4. About the same time one came to Jonathan, and to his brother Simon, and told them that the sons of Ambri were celebrating a marriage, and bringing the bride from the city Gabatha, who was the daughter of one of the illustrious men among the Arabians, and that the damsel was to be conducted with pomp, and splendor, and much riches: so Jonathan and Simon thinking this appeared to be the fittest time for them to avenge the death of their brother, and that they had forces sufficient for receiving satisfaction from them for his death, they made haste to Medaba, and lay in wait among the mountains for the coming of their enemies; and as soon as they saw them conducting the virgin, and her bridegroom, and such a great company of their friends with them as was to be expected at this wedding, they sallied out of their ambush, and slew them all, and took their ornaments, and all the prey that then followed them, and so returned, and received this satisfaction for their brother John from the sons of Ambri; for as well those sons themselves, as their friends, and wives, and children that followed them, perished, being in number about four hundred.
5. However, Simon and Jonathan returned to the lakes of the river, and abode there. But Bacchides, when he had secured all Judea with his garrisons, returned to the king; and then it was that the affairs of Judea were quiet for two years. But when the deserters and the wicked saw that Jonathan and those that were with him lived in the country very quietly, by reason of the peace, they sent to king Demetrius, and excited him to send Bacchides to seize upon Jonathan, which they said was to be done without any trouble, and in one night's time; and that if they fell upon them before they were aware, they might slay them all. So the king sent Bacchides, who, when he was come into Judea, wrote to all his friends, both Jews and auxiliaries, that they should seize upon Jonathan, and bring him to him; and when, upon all their endeavors, they were not able to seize upon Jonathan, for he was sensible of the snares they laid for him, and very carefully guarded against them, Bacchides was angry at these deserters, as having imposed upon him, and upon the king, and slew fifty of their leaders: whereupon Jonathan, with his brother, and those that were with him, retired to Bethagla, a village that lay in the wilderness, out of his fear of Bacchides. He also built towers in it, and encompassed it with walls, and took care that it should be safely guarded. Upon the hearing of which Bacchides led his own army along with him, and besides took his Jewish auxiliaries, and came against Jonathan, and made an assault upon his fortifications, and besieged him many days; but Jonathan did not abate of his courage at the zeal Bacchides used in the siege, but courageously opposed him. And while he left his brother Simon in the city to fight with Bacchides, he went privately out himself into the country, and got a great body of men together of his own party, and fell upon Bacchides's camp in the night time, and destroyed a great many of them. His brother Simon knew also of this his falling upon them, because he perceived that the enemies were slain by him; so he sallied out upon them, and burnt the engines which the Macedonians used, and made a great slaughter of them. And when Bacchides saw himself encompassed with enemies, and some of them before and some behind him, he fell into despair and trouble of mind, as confounded at the unexpected ill success of this siege. However, he vented his displeasure at these misfortunes upon those deserters who sent for him from the king, as having deluded him. So he had a mind to finish this siege after a decent manner, if it were possible for him so to do, and then to return home.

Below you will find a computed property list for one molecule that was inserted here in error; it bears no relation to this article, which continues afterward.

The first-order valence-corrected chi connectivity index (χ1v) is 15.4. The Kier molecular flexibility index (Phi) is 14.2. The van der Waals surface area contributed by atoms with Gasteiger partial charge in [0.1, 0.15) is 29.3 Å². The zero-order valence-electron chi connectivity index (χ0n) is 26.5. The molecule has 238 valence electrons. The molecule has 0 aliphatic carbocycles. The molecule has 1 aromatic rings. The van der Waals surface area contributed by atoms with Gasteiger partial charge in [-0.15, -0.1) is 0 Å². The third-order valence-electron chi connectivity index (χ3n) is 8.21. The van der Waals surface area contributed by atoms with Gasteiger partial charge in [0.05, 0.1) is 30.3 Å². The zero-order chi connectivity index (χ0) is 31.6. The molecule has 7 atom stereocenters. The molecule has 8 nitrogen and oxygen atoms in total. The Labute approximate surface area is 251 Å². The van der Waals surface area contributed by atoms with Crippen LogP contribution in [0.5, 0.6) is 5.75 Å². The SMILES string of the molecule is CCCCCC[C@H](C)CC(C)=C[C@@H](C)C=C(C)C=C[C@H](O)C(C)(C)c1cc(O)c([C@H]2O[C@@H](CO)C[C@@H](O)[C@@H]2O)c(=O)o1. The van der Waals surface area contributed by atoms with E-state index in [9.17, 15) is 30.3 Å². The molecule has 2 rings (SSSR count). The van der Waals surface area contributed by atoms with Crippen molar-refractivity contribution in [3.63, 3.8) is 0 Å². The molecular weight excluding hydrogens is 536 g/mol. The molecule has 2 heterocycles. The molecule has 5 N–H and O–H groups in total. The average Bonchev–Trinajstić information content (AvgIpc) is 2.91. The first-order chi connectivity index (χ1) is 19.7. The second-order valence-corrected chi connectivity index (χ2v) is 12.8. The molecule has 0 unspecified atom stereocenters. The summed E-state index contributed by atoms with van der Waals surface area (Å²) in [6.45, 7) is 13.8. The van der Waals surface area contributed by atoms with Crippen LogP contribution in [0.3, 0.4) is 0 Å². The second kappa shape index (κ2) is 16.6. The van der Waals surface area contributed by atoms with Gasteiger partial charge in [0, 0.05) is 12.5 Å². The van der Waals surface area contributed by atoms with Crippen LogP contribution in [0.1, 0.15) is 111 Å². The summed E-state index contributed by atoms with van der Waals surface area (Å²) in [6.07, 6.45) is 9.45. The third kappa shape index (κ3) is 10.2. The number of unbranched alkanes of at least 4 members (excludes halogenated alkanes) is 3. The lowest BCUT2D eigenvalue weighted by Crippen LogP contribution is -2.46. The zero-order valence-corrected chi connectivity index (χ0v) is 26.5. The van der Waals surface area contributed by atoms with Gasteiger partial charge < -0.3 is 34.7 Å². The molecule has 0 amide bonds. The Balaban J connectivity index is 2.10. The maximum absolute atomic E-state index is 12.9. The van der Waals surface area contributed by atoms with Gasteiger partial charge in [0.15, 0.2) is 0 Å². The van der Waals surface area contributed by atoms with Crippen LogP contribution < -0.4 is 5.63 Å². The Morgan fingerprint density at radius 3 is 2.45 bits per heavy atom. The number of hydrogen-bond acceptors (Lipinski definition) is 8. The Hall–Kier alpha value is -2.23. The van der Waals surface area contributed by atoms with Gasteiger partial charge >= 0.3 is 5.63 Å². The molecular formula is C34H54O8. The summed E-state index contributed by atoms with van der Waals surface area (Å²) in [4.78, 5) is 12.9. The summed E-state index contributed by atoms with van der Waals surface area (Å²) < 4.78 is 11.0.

6. When Jonathan understood these his intentions, he sent ambassadors to him about a league of friendship and mutual assistance, and that they might restore those they had taken captive on both sides. So Bacchides thought this a pretty decent way of retiring home, and made a league of friendship with Jonathan, when they sware that they would not any more make war one against another. Accordingly, he restored the captives, and took his own men with him, and returned to the king at Antioch; and after this his departure, he never came into Judea again. Then did Jonathan take the opportunity of this quiet state of things, and went and lived in the city Michmash; and there governed the multitude, and punished the wicked and ungodly, and by that means purged the nation of them.